Esta web utiliza cookies técnicas, de personalización y análisis, propias y de terceros,
para facilitarle la navegación y analizar estadísticas del uso de la web.
Si continúa navegando, consideramos que acepta su uso
5% de descuento en todos los libros solicitados por la web
A solid understanding of MRI physics is essential for both residents and practicing radiologists, and Duke Review of MRI Physics Principles: Case Review Series, 2nd Edition, provides practical applications, board-style self-assessment questions, and clinically relevant cases in a high-yield, easy-to-digest format. Designed to help you solve clinical questions, arrive at accurate diagnoses, and use MRI more effectively in your practice, it uses a case-based approach to demonstrate the basic physics of MRI and how it applies to successful and accurate imaging, interpretation, and diagnosis.
Focuses on 18 key MRI principles (such as T1 contrast, T2 contrast, and proton density), using a series of cases that make difficult concepts engaging and understandable. Features over 800 high-quality MR images in a full-color, user-friendly case format with clear explanations of physics and other MRI principles. Shares the experience and knowledge of a multidisciplinary author team comprising radiology residents, practicing radiologists, and radiology physicists who provide practical guidance for each body system - neurologic, breast, body, vascular, and musculoskeletal. New to this Edition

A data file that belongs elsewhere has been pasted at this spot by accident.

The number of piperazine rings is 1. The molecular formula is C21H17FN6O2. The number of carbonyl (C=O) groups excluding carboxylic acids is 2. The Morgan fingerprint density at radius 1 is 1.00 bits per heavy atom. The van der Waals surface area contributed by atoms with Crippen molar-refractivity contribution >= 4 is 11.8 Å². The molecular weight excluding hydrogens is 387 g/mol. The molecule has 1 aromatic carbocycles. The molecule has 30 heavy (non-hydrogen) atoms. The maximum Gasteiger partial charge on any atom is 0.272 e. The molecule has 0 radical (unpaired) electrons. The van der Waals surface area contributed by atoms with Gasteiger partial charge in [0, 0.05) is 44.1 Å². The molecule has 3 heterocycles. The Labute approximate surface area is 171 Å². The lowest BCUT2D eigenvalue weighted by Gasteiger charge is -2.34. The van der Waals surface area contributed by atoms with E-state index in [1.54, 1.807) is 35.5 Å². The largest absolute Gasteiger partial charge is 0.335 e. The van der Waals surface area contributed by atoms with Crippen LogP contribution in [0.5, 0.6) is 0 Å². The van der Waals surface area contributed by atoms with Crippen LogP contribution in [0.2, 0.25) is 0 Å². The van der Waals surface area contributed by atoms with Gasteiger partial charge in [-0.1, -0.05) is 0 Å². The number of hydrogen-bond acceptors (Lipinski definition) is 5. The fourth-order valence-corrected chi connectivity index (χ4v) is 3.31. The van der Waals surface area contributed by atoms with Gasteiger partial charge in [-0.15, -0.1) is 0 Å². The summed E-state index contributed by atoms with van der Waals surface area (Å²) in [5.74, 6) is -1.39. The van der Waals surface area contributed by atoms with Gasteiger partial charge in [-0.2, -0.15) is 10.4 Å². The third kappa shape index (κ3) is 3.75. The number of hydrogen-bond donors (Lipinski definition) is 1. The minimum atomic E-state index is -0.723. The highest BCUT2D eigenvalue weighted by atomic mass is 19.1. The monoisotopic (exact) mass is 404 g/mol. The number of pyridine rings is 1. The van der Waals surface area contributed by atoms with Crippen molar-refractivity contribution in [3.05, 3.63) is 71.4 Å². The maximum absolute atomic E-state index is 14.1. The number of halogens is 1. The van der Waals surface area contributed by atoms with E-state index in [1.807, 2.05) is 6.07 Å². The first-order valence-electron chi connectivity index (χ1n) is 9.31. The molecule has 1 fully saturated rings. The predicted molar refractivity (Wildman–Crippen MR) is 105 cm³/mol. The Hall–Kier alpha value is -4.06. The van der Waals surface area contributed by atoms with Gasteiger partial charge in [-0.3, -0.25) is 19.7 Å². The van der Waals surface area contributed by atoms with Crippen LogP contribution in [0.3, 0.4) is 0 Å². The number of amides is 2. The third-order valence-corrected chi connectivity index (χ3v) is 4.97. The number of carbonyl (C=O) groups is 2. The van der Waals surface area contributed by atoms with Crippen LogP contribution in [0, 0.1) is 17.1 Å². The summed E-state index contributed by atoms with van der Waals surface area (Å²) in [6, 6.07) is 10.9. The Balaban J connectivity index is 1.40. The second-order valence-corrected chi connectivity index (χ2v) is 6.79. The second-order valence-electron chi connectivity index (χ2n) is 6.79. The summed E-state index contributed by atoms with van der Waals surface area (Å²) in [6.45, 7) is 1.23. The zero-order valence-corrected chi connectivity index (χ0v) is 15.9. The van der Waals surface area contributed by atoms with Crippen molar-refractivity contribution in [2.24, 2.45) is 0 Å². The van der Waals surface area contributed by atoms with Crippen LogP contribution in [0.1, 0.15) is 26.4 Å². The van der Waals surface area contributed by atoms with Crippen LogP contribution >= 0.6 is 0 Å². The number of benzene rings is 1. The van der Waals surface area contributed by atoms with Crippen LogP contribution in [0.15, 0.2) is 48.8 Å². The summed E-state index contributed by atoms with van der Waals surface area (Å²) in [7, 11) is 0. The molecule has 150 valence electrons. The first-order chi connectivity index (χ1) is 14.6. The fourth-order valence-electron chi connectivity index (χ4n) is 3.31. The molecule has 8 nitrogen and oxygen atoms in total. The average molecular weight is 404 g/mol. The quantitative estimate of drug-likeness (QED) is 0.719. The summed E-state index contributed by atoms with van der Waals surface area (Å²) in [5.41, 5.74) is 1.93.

Includes a new chapter on MRI Safety, as well as new and improved color images in functional MRI, perfusion MRI, and diffusion tensor imaging. Contains more than 300 all-new multiple-choice self-assessment questions following the board review certification and recertification question format. Includes new Take-Home-Points at the end of each chapter for easy recall and review. Expert Consult eBook version included with purchase. This enhanced eBook experience allows you to search all of the text, figures, and references from the book on a variety of devices. Author Information By Wells Mangrum, MD, Medical Director & Neuroradiologist, Center for Diagnostic Imaging (CDI), Eau Claire, Wisconsin; Quoc Bao Phil B Hoang, MD, Assistant Chief of Radiology, Southeast Louisiana Veterans Healthcare System, New Orleans, Louisiana; Tim J Amrhein, MD, Assistant Professor of Radiology, Division of Neuroradiology, Department of Radiology, Duke University Medical Center, Durham, North Carolina; Scott M Duncan, MD, Diagnostic and Interventional Radiologist, Radiology Associates, Jefferson, Indiana; Charles M Maxfield, MD, Professor of Pediatric Radiology, Duke University Medical Center, Durham, North Carolina; Elmar Merkle, MD, Chief Physician, Radiology and Nuclear Medicine, University of Basel, Basel, Switzerland and Allen W Song, MD, Professor and Director of the Center for Brain Imaging and Analysis, Biomedical Engineering Department, Duke University, Durham, North Carolina
Table of contents 1. T1 Contrast 2. T2 Contrast 3. Proton Density 4. Gadolinium-Based Contrast Agents 5. Preparatory Pulses 6. Inversion Recovery 7. Chemical Shift Type 2 Artifact 8. Susceptibility Artifact 9. Motion, Pulsation, and Other Artifacts 10. Flow-Related Contrast 11. Time-of-Flight Imaging 12. Time-Resolved Contrast-Enhanced Magnetic Resonance Angiography 13. Phase Contrast 14. Diffusion MRI 15. Perfusion Magnetic Resonance Imaging 16. Magnetic Resonance Spectroscopy 17. Functional Magnetic Resonance Imaging 18. MRI Safety